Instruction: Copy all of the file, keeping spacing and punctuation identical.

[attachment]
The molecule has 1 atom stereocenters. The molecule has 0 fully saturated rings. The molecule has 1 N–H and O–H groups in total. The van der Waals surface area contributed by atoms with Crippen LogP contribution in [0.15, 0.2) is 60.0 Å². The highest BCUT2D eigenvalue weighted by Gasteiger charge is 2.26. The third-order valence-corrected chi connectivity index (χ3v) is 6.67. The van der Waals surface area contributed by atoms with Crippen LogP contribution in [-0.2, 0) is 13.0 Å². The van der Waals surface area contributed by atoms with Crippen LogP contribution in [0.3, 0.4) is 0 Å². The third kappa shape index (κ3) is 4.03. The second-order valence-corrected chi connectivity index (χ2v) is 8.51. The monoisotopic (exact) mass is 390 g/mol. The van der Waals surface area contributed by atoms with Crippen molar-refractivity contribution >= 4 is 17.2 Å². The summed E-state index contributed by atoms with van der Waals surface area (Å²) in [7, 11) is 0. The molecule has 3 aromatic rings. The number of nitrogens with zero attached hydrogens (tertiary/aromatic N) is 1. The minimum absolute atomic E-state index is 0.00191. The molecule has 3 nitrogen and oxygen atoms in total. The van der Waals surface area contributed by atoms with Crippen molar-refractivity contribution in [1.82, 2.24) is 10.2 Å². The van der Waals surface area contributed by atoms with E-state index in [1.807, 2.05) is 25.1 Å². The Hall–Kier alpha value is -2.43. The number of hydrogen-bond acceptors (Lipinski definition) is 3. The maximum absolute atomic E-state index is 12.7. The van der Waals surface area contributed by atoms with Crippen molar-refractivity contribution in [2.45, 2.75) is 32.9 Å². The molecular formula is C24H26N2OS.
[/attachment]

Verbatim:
The molecule has 1 atom stereocenters. The molecule has 0 fully saturated rings. The molecule has 1 N–H and O–H groups in total. The van der Waals surface area contributed by atoms with Crippen LogP contribution in [0.15, 0.2) is 60.0 Å². The highest BCUT2D eigenvalue weighted by Gasteiger charge is 2.26. The third-order valence-corrected chi connectivity index (χ3v) is 6.67. The van der Waals surface area contributed by atoms with Crippen LogP contribution in [-0.2, 0) is 13.0 Å². The van der Waals surface area contributed by atoms with Crippen LogP contribution in [0.3, 0.4) is 0 Å². The third kappa shape index (κ3) is 4.03. The second-order valence-corrected chi connectivity index (χ2v) is 8.51. The monoisotopic (exact) mass is 390 g/mol. The van der Waals surface area contributed by atoms with Crippen molar-refractivity contribution >= 4 is 17.2 Å². The summed E-state index contributed by atoms with van der Waals surface area (Å²) in [7, 11) is 0. The molecule has 3 aromatic rings. The number of nitrogens with zero attached hydrogens (tertiary/aromatic N) is 1. The minimum absolute atomic E-state index is 0.00191. The molecule has 3 nitrogen and oxygen atoms in total. The van der Waals surface area contributed by atoms with Crippen molar-refractivity contribution in [1.82, 2.24) is 10.2 Å². The van der Waals surface area contributed by atoms with E-state index in [1.807, 2.05) is 25.1 Å². The Hall–Kier alpha value is -2.43. The number of hydrogen-bond acceptors (Lipinski definition) is 3. The maximum absolute atomic E-state index is 12.7. The van der Waals surface area contributed by atoms with Crippen molar-refractivity contribution in [2.45, 2.75) is 32.9 Å². The molecular formula is C24H26N2OS.